As a reader, it seems to me that such books as Satsujin shussan (murder and Childbirth) and Shometsu sekai (Dwindling world) deal with some of Japan’s recent problems (e.g. a shrinking population) and traditional social views. Did you have this in mind when you chose those subjects?
M. S. : Not really. It was more a certain feeling I had after talking to my friends; a sort of premonition. That said, my choice of subjects may be indirectly or unconsciously affected by what I read in the news. Japanese society has changed quite a lot since I was a child. I grew up during the years of the economic bubble. A lot of girls were into “bodycon” — tight form-fitting dresses they’d wear at discos. At the time, I worried I might do the same when I reached their age (laughs). Luckily for me, the bubble burst and that fashion disappeared. At the same time, though, women have become more independent, and now have the option of marrying late and having children later in life, if at all. The idea of happiness itself has changed a lot.
Among other things, the number of single people without a steady job has increased in many countries, including Japan. That’s also true for the protagonist of konbini ningen, isn’t it?
M. S. : Yes, just the other day I read that a lot of people in their 50s, both men and women, have never married. Until not so long ago, these people would have been considered to be losers, but, as I said, society has changed so quickly in the last 20- 30 years that nobody can tell how it will evolve in the future.
When you won the Akutagawa Prize last year, a lot was said about the fact that you were still working at a convenience store. When did you start working at a konbini?
M. S. : I started when I was in college. That particular store closed after a while, so I moved to another one… until it closed down too (laughs). After that I worked at a “family restaurant” [casual dining restaurant mainly catering to families with children] and even tried to concentrate on my writing, but, eventually, I realized that I actually got more writing done if I worked part-time at a convenience store. That’s what I’m still doing now. I guess the two things complement each other well — at least that’s true for me. By working in a store and dealing with people, new ideas from real life flow into my mind. Currently, I work three times a week and, strange as it may seem, I get more writing done in those three days than during my days off.
So you keep thinking about your novels while you’re working?
M. S. : No, it’s not like that. When I’m working, I just focus on my job, but as soon as I have a 15- minute break I take my notebook and start writing away. Luckily, I’m able to concentrate on my stories even if I only have a few minutes, and all kinds of ideas pop up into my head. I usually get a lot of good ideas, even during these short sessions.
What do you like about working at a convenience store?
M. S. : I like everything, but especially working at the till. I enjoy looking at people faces, or when someone smiles at me. I also like to get things done quickly, and when you work at the till you have to be fast.
Since the mid 1990s, the convenience store’s image has been somewhat associated with socalled freeters (i.e. people in their 20s and early 30s who only manage to subsist on low-skilled and low-paying part-time work). For you, what sort of place is a convenience store?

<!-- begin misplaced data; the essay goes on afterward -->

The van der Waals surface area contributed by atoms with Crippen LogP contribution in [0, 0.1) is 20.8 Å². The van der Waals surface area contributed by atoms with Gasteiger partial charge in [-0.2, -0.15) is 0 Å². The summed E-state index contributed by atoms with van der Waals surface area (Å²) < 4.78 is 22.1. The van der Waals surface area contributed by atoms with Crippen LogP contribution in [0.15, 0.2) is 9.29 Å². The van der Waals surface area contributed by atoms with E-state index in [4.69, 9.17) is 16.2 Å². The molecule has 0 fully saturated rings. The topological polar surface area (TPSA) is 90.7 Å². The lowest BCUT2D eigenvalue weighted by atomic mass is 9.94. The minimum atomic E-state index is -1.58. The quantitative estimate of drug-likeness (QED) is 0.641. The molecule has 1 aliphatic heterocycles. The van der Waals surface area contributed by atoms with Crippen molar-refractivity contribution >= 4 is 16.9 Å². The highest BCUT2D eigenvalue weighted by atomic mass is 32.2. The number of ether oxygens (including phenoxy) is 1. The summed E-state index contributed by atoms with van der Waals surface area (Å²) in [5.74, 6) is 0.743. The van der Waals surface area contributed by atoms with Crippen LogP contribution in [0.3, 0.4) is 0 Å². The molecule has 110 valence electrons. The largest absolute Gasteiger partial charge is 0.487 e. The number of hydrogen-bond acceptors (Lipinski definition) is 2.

M. S. : For me it’s a place where anybody can work regardless of sex, age, nationality, or academic level. At any given store, you might find a senior citizen who wants to keep working after retirement, or a housewife, or a college student on his first work experience. Now, even foreigners work in convenience stores. On the other hand, manual work is always hard on your body, and backache is a recurring problem among people who work in this line of business. It’s not a job I would recommend to everyone.
The ministry of Education plans to promote morals (dotoku) into a fully fledged academic subject for elementary schools by 2018, and for junior high schools by 2019. many of your characters don’t seem to follow accepted moral values or social mores. what do you think about recent developments in Japanese politics?
M. S. : I must confess I don’t know much about politics. There are times, though, when I feel uneasy about the current political situation. For example, the things students learn in history classes now are rather different from what I learned when I was their age. I find it scary. Even on the Internet, cases of hate speech have greatly increased in the last few years. It’s very disturbing.
I imagine that since you were awarded the Akutagawa Prize, you’ve received a lot of requests for interviews and have been invited to many cultural events. Has it been difficult to fit in these engagements with your job at the convenience store?
M. S. : For the time being, I’m okay. There are times when I need to take a day off, but so far my manager has been very understanding. Then again, my typical work day is organized in such a way that I usually don’t have a problem. I get up at 2.00 a.m. and start writing. I have a list of things I want to write and I try to get everything done before I leave for work. Then I work at the konbini from 8.00 a.m. to 1.00 p.m (but only three days a week, as I said). After that, I’m free, so I have plenty of time to devote to interviews or other things. Otherwise I may write some more at a café after work. I’m quite lazy by nature, so I guess I need this sort of discipline in order to write. If I had the whole day to myself I don’t think I would accomplish as much. I’m actually quite surprised that I’ve managed to write all those novels (laughs).
Interview by Jean Derome